Bowles, J, Gee J, Hildebrand J, Tauxe L.  2002.  Archaeomagnetic intensity results from California and Ecuador: evaluation of regional data. Earth and Planetary Science Letters. 203:967-981.   10.1016/s0012-821x(02)00927-5   AbstractWebsite

We present new archaeointensity data for southeastern California (similar to33degreesN, similar to115degreesW, 50-1500 yr BP) and northwestern South America (Ecuador, 2.4degreesS, 80.7degreesW, 4000-5000 yr BP). These results represent the only data from California, as well as the oldest archaeointensity data now available in northwestern South America. In comparing our results to previously published data for the southwestern United States and northwestern South America, we note that significant scatter in the existing data makes comparisons and interpretations difficult. We undertake an analysis of the sources of data scatter (including age uncertainty, experimental errors, cooling rate differences, magnetic anisotropy, and field distortion) and evaluate the effects of scatter and error on the smoothed archaeointensity record. By making corrections where possible and eliminating questionable data, scatter is significantly reduced, especially in South America, but is far from eliminated. However, we believe the long-period fluctuations in intensity can be resolved, and differences between the Southwestern and South American records can be identified. The Southwest data are distinguished from the South American data by much higher virtual axial dipole moment values from similar to 0-600 yr BP and by a broad low between similar to 1000-1500 yr BP. Comparisons to global paleofield models reveal disagreements between the models and the archaeointensity data in these two regions, underscoring the need for additional intensity data to constrain the models in much of the world. (C) 2002 Elsevier Science B.V. All rights reserved.

1993
Pick, T, Tauxe L.  1993.  Holocene Paleointensities - Thellier Experiments on Submarine Basaltic Glass from the East Pacific Rise. Journal of Geophysical Research-Solid Earth. 98:17949-17964.   10.1029/93jb01160   AbstractWebsite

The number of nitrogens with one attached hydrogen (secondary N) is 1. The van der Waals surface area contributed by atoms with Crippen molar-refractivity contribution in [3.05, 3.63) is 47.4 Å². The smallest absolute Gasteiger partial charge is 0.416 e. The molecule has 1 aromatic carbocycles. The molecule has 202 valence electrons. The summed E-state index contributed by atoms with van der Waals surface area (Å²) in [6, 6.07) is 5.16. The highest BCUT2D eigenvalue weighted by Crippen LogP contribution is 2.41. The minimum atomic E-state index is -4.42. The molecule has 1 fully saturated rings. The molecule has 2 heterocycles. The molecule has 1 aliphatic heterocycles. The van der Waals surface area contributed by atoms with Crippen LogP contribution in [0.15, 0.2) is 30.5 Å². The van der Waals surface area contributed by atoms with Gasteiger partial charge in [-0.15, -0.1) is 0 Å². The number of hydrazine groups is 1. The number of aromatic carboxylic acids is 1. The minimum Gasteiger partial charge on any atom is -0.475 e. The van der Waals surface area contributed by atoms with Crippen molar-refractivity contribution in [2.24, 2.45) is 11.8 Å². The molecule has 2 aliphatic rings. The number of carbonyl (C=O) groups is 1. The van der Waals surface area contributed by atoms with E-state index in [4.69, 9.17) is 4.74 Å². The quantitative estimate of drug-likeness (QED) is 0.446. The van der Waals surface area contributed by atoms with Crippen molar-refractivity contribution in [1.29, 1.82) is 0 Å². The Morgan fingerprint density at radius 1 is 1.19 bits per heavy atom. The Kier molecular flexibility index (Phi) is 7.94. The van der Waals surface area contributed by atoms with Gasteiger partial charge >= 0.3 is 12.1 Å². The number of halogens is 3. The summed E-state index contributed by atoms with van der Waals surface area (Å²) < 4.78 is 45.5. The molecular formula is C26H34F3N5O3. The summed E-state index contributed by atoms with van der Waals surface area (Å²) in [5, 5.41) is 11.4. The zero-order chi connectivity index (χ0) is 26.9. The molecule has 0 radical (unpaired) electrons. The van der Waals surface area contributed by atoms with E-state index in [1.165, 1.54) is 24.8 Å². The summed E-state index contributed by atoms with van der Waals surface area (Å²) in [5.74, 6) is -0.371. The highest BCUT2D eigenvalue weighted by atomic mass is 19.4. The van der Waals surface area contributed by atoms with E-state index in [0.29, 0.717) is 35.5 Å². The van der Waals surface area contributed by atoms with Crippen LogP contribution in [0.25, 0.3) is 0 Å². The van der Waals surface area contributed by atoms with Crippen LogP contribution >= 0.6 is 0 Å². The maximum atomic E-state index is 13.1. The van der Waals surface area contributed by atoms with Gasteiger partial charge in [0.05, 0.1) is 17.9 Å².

A complete description of the geomagnetic field requires both paleodirectional and paleointensity data. Although the paleointensity data base has grown steadily over the last three decades, it remains limited in time and space (the majority of data are of Holocene age and come from Europe). Furthermore, it has been difficult to assess the reliability of the paleointensity determinations. Here we present, paleointensity determinations on precisely dated Holocene (0 to 3500 years old) submarine basaltic glass from the East Pacific Rise (15-degrees-S to 22-degrees-S). Although hysteresis measurements and low-temperature isothermal remanent magnetization (IRM) acquisition experiments document a significant contribution of superparamagnetic grains, high blocking temperatures (above 400-degrees-C) and Curie temperatures between 490-degrees-C and 550-degrees-C indicate a single-domain low-Ti magnetite as the carrier of the remanent magnetization. This notion is further supported by the fact that saturation of remanence is achieved in moderate fields of about 200-300 mT. Submarine basaltic glass proves to be nearly ideal for paleointensity determinations in that it produces a high success rate for Thellier experiments. Twenty-six out of 30 samples resulted in acceptable paleointensity determinations. Multiple experiments on splits from the same sample show good reproducibility. The paleointensities for zero age glasses correspond precisely with the present field intensity at the site of recovery. The results of the remaining samples range from 16.7 to 53.9 muT with corresponding virtual axial dipole moments (VADM) of 3.61 X 10(22) to 11.9 X 10(22) A m2. The intensities vary rapidly with time excluding a westward drifting nondipole component as the source for these fluctuations. Basaltic glass is frequently recovered in both dredged and drilled material froin the ocean floor. The availability of submarine basaltic glass throughout the world oceans therefore holds great potential for a better distribution of paleointensity data through time and space.